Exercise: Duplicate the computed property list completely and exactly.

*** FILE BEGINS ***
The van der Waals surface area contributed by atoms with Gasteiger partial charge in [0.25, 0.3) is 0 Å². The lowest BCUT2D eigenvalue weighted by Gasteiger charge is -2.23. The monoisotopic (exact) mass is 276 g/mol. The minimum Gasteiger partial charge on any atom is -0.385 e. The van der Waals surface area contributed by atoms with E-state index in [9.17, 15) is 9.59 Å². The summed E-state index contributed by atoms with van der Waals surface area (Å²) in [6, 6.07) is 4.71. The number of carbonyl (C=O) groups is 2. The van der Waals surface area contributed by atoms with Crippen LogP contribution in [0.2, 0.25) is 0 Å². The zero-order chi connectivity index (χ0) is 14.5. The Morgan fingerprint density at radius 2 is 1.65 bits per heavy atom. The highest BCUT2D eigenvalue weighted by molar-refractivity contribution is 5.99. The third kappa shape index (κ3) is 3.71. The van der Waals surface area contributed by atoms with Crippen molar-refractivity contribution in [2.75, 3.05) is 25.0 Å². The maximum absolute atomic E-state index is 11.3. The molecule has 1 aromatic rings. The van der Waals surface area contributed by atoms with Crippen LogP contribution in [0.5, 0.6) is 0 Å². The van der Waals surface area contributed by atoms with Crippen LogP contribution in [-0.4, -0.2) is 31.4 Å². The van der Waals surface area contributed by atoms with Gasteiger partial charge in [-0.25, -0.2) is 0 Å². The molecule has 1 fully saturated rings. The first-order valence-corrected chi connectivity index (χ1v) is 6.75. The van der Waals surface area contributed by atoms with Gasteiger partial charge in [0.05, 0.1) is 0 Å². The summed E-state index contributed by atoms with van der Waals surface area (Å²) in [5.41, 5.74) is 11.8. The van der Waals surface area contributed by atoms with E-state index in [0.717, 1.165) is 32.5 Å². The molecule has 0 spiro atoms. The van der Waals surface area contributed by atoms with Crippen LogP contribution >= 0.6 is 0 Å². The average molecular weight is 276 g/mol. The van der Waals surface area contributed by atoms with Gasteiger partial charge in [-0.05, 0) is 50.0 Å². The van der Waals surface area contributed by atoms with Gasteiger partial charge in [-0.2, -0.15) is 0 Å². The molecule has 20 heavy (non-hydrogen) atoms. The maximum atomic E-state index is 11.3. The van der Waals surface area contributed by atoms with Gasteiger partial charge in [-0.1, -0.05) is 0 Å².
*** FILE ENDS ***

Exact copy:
The van der Waals surface area contributed by atoms with Gasteiger partial charge in [0.25, 0.3) is 0 Å². The lowest BCUT2D eigenvalue weighted by Gasteiger charge is -2.23. The monoisotopic (exact) mass is 276 g/mol. The minimum Gasteiger partial charge on any atom is -0.385 e. The van der Waals surface area contributed by atoms with E-state index in [9.17, 15) is 9.59 Å². The summed E-state index contributed by atoms with van der Waals surface area (Å²) in [6, 6.07) is 4.71. The number of carbonyl (C=O) groups is 2. The van der Waals surface area contributed by atoms with Crippen LogP contribution in [0.2, 0.25) is 0 Å². The zero-order chi connectivity index (χ0) is 14.5. The Morgan fingerprint density at radius 2 is 1.65 bits per heavy atom. The highest BCUT2D eigenvalue weighted by molar-refractivity contribution is 5.99. The third kappa shape index (κ3) is 3.71. The van der Waals surface area contributed by atoms with Crippen molar-refractivity contribution in [2.75, 3.05) is 25.0 Å². The maximum absolute atomic E-state index is 11.3. The molecule has 1 aromatic rings. The van der Waals surface area contributed by atoms with Crippen LogP contribution in [0.5, 0.6) is 0 Å². The van der Waals surface area contributed by atoms with Crippen LogP contribution in [-0.4, -0.2) is 31.4 Å². The van der Waals surface area contributed by atoms with Gasteiger partial charge in [-0.25, -0.2) is 0 Å². The molecule has 1 fully saturated rings. The first-order valence-corrected chi connectivity index (χ1v) is 6.75. The van der Waals surface area contributed by atoms with Gasteiger partial charge in [0.05, 0.1) is 0 Å². The summed E-state index contributed by atoms with van der Waals surface area (Å²) in [5.41, 5.74) is 11.8. The van der Waals surface area contributed by atoms with E-state index in [0.717, 1.165) is 32.5 Å². The molecule has 0 spiro atoms. The van der Waals surface area contributed by atoms with Crippen LogP contribution >= 0.6 is 0 Å². The average molecular weight is 276 g/mol. The van der Waals surface area contributed by atoms with Gasteiger partial charge in [-0.05, 0) is 50.0 Å². The van der Waals surface area contributed by atoms with Gasteiger partial charge in [-0.2, -0.15) is 0 Å². The molecule has 20 heavy (non-hydrogen) atoms. The maximum atomic E-state index is 11.3. The van der Waals surface area contributed by atoms with Gasteiger partial charge in [-0.1, -0.05) is 0 Å².